2.GM 'failing to keep promises'
PRESS ASSOCIATION, 13 February 2008
Genetically-modified crops are not delivering on the promised benefits of increased yields or reduced pesticides, Friends of the Earth has claimed ahead of a report from the industry on the growth of GM.
The International Service for the Acquisition of Agri-Biotech Applications (ISAAA) is expected to detail the rise in GM crops and the contribution they are making to tackling world hunger and poverty.
But a Friends of the Earth report released ahead of the biotech industry's annual announcement said damaging pesticides are on the increase as a result of widespread farming of the plants.
And rather than tackling poverty in developing countries, much of the GM crops grown - the vast majority of which are in the US and South America - are used for animal feed or for biofuels, the environmental group's report said.
Genetically-modified soya, maize and cotton make up 95% of the total acreage of GM and none of the crops introduced so far has increased yield, or enhanced nutrition, drought-tolerance or salt-tolerance, the report said.
Because they are genetically engineered to be tolerant of pesticides they allow farmers to spray herbicides more frequently - which in turn encourages the growth of herbicide-resistant plants.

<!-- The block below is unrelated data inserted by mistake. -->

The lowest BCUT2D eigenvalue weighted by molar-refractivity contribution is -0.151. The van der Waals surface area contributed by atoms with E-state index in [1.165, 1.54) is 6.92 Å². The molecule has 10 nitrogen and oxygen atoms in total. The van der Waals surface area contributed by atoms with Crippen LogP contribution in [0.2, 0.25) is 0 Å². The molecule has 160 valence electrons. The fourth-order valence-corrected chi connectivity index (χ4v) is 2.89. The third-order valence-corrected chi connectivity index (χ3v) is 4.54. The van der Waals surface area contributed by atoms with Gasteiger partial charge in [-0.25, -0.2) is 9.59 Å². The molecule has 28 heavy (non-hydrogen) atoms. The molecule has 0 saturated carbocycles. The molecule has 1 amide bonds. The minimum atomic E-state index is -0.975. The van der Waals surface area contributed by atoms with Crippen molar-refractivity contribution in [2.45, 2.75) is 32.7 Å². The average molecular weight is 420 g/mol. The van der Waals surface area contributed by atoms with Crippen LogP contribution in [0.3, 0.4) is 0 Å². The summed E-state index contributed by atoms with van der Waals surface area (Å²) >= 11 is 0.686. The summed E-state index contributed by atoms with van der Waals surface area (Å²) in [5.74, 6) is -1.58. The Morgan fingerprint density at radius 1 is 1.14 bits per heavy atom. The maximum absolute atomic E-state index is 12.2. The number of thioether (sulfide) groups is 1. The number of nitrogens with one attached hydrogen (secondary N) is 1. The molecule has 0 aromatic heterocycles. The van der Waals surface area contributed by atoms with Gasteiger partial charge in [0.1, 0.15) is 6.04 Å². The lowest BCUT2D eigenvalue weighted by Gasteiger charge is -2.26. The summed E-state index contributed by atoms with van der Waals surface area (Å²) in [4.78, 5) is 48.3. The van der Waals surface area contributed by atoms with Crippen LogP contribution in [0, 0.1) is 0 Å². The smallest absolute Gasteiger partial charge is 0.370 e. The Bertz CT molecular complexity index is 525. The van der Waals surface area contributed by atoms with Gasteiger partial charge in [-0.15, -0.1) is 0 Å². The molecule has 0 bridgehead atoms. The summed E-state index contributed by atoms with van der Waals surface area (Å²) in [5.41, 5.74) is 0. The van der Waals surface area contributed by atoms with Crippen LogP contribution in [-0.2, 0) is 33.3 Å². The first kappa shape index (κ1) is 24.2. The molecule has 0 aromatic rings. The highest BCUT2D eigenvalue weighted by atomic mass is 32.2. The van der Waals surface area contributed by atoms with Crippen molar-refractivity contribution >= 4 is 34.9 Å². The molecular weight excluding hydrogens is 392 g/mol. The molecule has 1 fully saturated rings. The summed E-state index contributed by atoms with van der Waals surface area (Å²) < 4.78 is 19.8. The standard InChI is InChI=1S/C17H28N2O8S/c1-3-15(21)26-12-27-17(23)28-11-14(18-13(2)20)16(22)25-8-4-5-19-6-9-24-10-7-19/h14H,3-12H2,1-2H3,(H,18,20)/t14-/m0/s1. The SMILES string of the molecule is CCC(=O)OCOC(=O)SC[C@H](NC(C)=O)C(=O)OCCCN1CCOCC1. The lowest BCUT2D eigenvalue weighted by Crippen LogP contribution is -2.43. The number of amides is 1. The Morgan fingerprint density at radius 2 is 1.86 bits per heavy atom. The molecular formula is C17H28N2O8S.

The report claims widespread take-up of GM crops resistant to the herbicide glyphosate. It also claims an emergence of weeds tolerant of the chemical have caused a 15-fold increase in the use of the herbicide between 1994 and 2005.
The herbicide is not replacing other products, Friends of the Earth said.
According to the 'Who Benefits from GM Crops?' report, the use of the pesticide atrazine, banned in the EU because of links to health problems such as breast and prostate cancer, has increased by 12% on maize in the US from 2002 to 2005.
Friends of the Earth also claims GM products have not increased food security for the world's poor, with none of the crops on the market modified for increasing yields.